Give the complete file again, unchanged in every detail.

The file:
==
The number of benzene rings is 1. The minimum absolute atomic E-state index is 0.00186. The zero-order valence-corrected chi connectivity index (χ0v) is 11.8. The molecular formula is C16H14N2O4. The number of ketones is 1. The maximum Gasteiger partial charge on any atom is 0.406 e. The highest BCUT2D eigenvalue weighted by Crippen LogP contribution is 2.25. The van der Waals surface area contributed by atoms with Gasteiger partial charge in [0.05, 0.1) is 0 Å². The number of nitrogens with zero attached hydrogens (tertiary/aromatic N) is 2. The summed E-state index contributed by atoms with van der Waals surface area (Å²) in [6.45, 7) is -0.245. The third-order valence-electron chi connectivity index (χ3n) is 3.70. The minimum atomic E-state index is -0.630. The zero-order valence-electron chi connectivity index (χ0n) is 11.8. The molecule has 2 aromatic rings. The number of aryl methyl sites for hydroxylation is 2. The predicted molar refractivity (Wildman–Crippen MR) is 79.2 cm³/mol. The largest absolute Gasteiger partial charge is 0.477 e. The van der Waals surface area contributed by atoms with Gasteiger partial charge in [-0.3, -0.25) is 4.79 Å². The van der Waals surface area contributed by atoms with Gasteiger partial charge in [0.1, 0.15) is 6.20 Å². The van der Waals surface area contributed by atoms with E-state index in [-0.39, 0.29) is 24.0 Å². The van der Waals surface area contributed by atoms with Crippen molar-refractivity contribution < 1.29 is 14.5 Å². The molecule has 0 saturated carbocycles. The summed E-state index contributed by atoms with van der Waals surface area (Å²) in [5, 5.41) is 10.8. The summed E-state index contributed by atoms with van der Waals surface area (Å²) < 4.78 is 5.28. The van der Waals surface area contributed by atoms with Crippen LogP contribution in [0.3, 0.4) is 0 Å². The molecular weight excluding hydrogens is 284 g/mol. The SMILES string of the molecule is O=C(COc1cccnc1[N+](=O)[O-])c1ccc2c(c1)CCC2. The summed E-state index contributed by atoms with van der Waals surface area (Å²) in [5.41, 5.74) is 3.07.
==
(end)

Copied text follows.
The number of benzene rings is 1. The minimum absolute atomic E-state index is 0.00186. The zero-order valence-corrected chi connectivity index (χ0v) is 11.8. The molecular formula is C16H14N2O4. The number of ketones is 1. The maximum Gasteiger partial charge on any atom is 0.406 e. The highest BCUT2D eigenvalue weighted by Crippen LogP contribution is 2.25. The van der Waals surface area contributed by atoms with Gasteiger partial charge in [0.05, 0.1) is 0 Å². The number of nitrogens with zero attached hydrogens (tertiary/aromatic N) is 2. The summed E-state index contributed by atoms with van der Waals surface area (Å²) in [6.45, 7) is -0.245. The third-order valence-electron chi connectivity index (χ3n) is 3.70. The minimum atomic E-state index is -0.630. The zero-order valence-electron chi connectivity index (χ0n) is 11.8. The molecule has 2 aromatic rings. The number of aryl methyl sites for hydroxylation is 2. The predicted molar refractivity (Wildman–Crippen MR) is 79.2 cm³/mol. The largest absolute Gasteiger partial charge is 0.477 e. The van der Waals surface area contributed by atoms with Gasteiger partial charge in [-0.3, -0.25) is 4.79 Å². The van der Waals surface area contributed by atoms with Gasteiger partial charge in [0.1, 0.15) is 6.20 Å². The van der Waals surface area contributed by atoms with E-state index in [-0.39, 0.29) is 24.0 Å². The van der Waals surface area contributed by atoms with Crippen molar-refractivity contribution < 1.29 is 14.5 Å². The molecule has 0 saturated carbocycles. The summed E-state index contributed by atoms with van der Waals surface area (Å²) in [5, 5.41) is 10.8. The summed E-state index contributed by atoms with van der Waals surface area (Å²) < 4.78 is 5.28. The van der Waals surface area contributed by atoms with Crippen LogP contribution in [0.3, 0.4) is 0 Å². The molecular weight excluding hydrogens is 284 g/mol. The SMILES string of the molecule is O=C(COc1cccnc1[N+](=O)[O-])c1ccc2c(c1)CCC2. The summed E-state index contributed by atoms with van der Waals surface area (Å²) in [5.41, 5.74) is 3.07.